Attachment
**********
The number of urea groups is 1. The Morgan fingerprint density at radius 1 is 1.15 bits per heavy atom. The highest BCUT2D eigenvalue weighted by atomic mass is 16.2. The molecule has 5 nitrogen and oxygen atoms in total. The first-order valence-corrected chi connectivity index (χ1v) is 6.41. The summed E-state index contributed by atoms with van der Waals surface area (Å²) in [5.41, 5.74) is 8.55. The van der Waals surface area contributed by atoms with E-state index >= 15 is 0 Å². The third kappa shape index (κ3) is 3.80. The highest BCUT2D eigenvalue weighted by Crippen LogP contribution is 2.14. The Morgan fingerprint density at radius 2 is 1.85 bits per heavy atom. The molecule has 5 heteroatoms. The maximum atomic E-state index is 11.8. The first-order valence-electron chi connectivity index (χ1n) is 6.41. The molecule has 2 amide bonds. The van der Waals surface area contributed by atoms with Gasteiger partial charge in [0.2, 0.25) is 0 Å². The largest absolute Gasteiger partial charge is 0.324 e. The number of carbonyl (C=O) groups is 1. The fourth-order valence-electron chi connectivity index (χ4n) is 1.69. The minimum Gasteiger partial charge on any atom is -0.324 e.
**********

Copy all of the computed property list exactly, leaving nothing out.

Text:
The number of urea groups is 1. The Morgan fingerprint density at radius 1 is 1.15 bits per heavy atom. The highest BCUT2D eigenvalue weighted by atomic mass is 16.2. The molecule has 5 nitrogen and oxygen atoms in total. The first-order valence-corrected chi connectivity index (χ1v) is 6.41. The summed E-state index contributed by atoms with van der Waals surface area (Å²) in [5.41, 5.74) is 8.55. The van der Waals surface area contributed by atoms with E-state index >= 15 is 0 Å². The third kappa shape index (κ3) is 3.80. The highest BCUT2D eigenvalue weighted by Crippen LogP contribution is 2.14. The Morgan fingerprint density at radius 2 is 1.85 bits per heavy atom. The molecule has 5 heteroatoms. The maximum atomic E-state index is 11.8. The first-order valence-electron chi connectivity index (χ1n) is 6.41. The molecule has 2 amide bonds. The van der Waals surface area contributed by atoms with Gasteiger partial charge in [0.2, 0.25) is 0 Å². The largest absolute Gasteiger partial charge is 0.324 e. The number of carbonyl (C=O) groups is 1. The fourth-order valence-electron chi connectivity index (χ4n) is 1.69. The minimum Gasteiger partial charge on any atom is -0.324 e.